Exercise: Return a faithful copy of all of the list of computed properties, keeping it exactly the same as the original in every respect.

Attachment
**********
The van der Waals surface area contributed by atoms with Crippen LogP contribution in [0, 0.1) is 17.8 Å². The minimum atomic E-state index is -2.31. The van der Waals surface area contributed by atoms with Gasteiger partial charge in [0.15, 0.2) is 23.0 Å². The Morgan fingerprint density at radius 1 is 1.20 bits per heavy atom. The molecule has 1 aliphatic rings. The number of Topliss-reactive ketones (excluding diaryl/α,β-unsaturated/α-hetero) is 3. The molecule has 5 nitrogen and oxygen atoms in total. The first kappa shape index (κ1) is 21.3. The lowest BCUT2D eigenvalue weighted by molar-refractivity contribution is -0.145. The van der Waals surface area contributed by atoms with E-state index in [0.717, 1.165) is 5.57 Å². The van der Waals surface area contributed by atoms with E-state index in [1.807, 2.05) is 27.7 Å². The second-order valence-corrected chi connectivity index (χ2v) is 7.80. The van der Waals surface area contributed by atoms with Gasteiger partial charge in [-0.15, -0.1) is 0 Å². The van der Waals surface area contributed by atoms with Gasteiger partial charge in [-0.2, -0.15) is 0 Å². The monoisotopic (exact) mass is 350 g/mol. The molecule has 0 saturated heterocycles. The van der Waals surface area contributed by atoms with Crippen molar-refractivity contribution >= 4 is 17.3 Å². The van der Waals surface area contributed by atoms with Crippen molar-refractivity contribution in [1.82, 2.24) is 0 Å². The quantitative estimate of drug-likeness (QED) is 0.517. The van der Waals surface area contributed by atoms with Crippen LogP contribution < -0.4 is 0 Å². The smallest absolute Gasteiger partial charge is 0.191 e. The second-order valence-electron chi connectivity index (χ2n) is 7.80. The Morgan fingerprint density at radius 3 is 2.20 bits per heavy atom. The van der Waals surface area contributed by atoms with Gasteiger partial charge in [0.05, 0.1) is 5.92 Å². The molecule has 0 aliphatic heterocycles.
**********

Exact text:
The van der Waals surface area contributed by atoms with Crippen LogP contribution in [0, 0.1) is 17.8 Å². The minimum atomic E-state index is -2.31. The van der Waals surface area contributed by atoms with Gasteiger partial charge in [0.15, 0.2) is 23.0 Å². The Morgan fingerprint density at radius 1 is 1.20 bits per heavy atom. The molecule has 1 aliphatic rings. The number of Topliss-reactive ketones (excluding diaryl/α,β-unsaturated/α-hetero) is 3. The molecule has 5 nitrogen and oxygen atoms in total. The first kappa shape index (κ1) is 21.3. The lowest BCUT2D eigenvalue weighted by molar-refractivity contribution is -0.145. The van der Waals surface area contributed by atoms with E-state index in [0.717, 1.165) is 5.57 Å². The van der Waals surface area contributed by atoms with E-state index in [1.807, 2.05) is 27.7 Å². The second-order valence-corrected chi connectivity index (χ2v) is 7.80. The van der Waals surface area contributed by atoms with Gasteiger partial charge in [-0.15, -0.1) is 0 Å². The van der Waals surface area contributed by atoms with Gasteiger partial charge in [-0.2, -0.15) is 0 Å². The monoisotopic (exact) mass is 350 g/mol. The molecule has 0 saturated heterocycles. The van der Waals surface area contributed by atoms with Crippen molar-refractivity contribution >= 4 is 17.3 Å². The van der Waals surface area contributed by atoms with Crippen molar-refractivity contribution in [1.82, 2.24) is 0 Å². The quantitative estimate of drug-likeness (QED) is 0.517. The van der Waals surface area contributed by atoms with Crippen LogP contribution < -0.4 is 0 Å². The smallest absolute Gasteiger partial charge is 0.191 e. The second-order valence-electron chi connectivity index (χ2n) is 7.80. The Morgan fingerprint density at radius 3 is 2.20 bits per heavy atom. The van der Waals surface area contributed by atoms with Gasteiger partial charge in [0.05, 0.1) is 5.92 Å². The molecule has 0 aliphatic heterocycles.